Lyngdoh, who quit politics in disillusionment to head the Meghalaya Rural Development Society that strives to improve the livelihood of the vulnerable, says New Delhi was also to blame for Meghalaya’s political mess. “A large part of the money that comes in as development funds is taken back to Delhi as party funds. There’s a lot of interference from outside in the internal politics of this state,” he explains. An irate Lyngdoh once dubbed visiting central Congress leaders “merchants of greed” since they invariably went back with loads of money.

Independent MLA and former Education Minister Manas Chaudhury agrees: “A lot of development funds that come in are siphoned back to Delhi’s politicians.” Inarguably, the Congress as a party has to shoulder a large part of the blame for the state’s dubious political culture. “The Congress has always wanted to break regional parties and buy their MLAs to form governments. It has never believed in the democratic tradition of allowing other parties to survive,” alleges political scientist MR Rynjah. A quick look at Meghalaya’s political history validates this charge. No coalition of non-Congress parties has lasted beyond two years; the Congress has always ‘won over’ MLAs to topple such governments. “This is exactly what happened after the last polls in March 2008 when the Congress, being the single-largest party, was invited to form the government, but resigned after 15 days, just before a trial of strength. An alliance between the Nationalist Congress Party (NCP) and the regional United Democratic Party (UDP), along with Independent MLAs, formed the government. But that was destabilised after exactly one year and some MLAs were ‘won over’. After a brief spell of President’s Rule, the Congress formed the government in alliance with regional parties,” says Rynjah.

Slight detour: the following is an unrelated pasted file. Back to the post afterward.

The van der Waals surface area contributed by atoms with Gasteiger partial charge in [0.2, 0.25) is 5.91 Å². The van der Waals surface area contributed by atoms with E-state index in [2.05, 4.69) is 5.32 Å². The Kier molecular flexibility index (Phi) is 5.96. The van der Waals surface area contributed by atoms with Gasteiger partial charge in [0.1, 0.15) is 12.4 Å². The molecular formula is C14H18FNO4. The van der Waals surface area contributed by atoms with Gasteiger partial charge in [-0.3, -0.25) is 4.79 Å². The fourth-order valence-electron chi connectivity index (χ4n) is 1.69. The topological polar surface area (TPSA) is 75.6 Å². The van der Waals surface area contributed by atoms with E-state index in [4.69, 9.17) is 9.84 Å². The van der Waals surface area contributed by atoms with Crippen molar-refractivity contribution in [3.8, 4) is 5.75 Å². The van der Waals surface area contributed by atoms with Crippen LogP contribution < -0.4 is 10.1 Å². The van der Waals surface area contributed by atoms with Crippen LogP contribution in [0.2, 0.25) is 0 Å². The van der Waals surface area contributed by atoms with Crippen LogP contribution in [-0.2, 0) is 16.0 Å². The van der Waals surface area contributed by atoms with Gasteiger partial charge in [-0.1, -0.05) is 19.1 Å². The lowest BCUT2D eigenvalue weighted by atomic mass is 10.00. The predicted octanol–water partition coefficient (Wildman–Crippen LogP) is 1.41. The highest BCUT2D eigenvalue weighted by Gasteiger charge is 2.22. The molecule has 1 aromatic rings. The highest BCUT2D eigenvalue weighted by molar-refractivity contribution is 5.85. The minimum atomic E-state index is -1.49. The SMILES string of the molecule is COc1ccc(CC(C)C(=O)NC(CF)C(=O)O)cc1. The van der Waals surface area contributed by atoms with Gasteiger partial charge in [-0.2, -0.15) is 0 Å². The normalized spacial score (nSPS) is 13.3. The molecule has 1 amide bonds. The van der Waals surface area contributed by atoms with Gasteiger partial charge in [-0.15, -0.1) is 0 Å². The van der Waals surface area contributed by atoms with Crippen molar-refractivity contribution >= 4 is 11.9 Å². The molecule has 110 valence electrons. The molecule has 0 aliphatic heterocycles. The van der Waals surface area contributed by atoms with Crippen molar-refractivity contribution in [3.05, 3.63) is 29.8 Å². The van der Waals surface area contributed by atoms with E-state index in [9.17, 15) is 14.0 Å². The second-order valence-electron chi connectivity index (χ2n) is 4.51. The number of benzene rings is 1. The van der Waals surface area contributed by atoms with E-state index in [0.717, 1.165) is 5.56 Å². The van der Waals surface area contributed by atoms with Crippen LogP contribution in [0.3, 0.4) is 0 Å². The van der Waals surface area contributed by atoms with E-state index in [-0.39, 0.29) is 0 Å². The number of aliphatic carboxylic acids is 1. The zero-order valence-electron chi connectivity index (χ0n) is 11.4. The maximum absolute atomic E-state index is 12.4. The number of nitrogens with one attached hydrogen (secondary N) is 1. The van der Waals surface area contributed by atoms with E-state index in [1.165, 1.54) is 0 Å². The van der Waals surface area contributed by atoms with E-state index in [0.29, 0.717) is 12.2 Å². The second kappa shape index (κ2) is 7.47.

The regional parties, wracked by infighting, have only been willing handmaidens of the Congress, and gleefully shared power and loaves of office with the national party. For instance, after his Meghalaya Progressive Alliance (MPA) government was toppled by the Congress last March, ex-CM Donkupar Roy (leader of the regional UDP that had aligned with the NCP to form the MPA government) happily joined hands with the Congress after two months to form a coalition government. Roy now heads the state planning board and enjoys the status of Chief Minister. Two other MLAs also enjoy a similar status in an unprecedented arrangement.

Chaudhury says that the differing perspectives of the three major tribes of the state, their individual manner of looking at politics and polls on local compulsions, all contribute to Meghalaya’s endemic political instability. “The anti-defection law hasn’t helped since it’s blatantly violated. Other measures like limiting the size of the cabinet (Meghalaya once had 42 ministers in a 60-member Assembly!) are circumscribed and rendered ineffective,” he adds.

Nearly every election in Meghalaya throws up a fractured verdict, thus opening the floodgates for political manoeuvrings. A popular joke on politicians in Meghalaya is that they sleep in fits and starts. Because a CM, or a minister, is never sure if his portfolio will still be with him the next morning. But then, there have been instances of precisely this nightmare coming true. The ground beneath a politician’s feet in Meghalaya is truly slippery. And so is his character.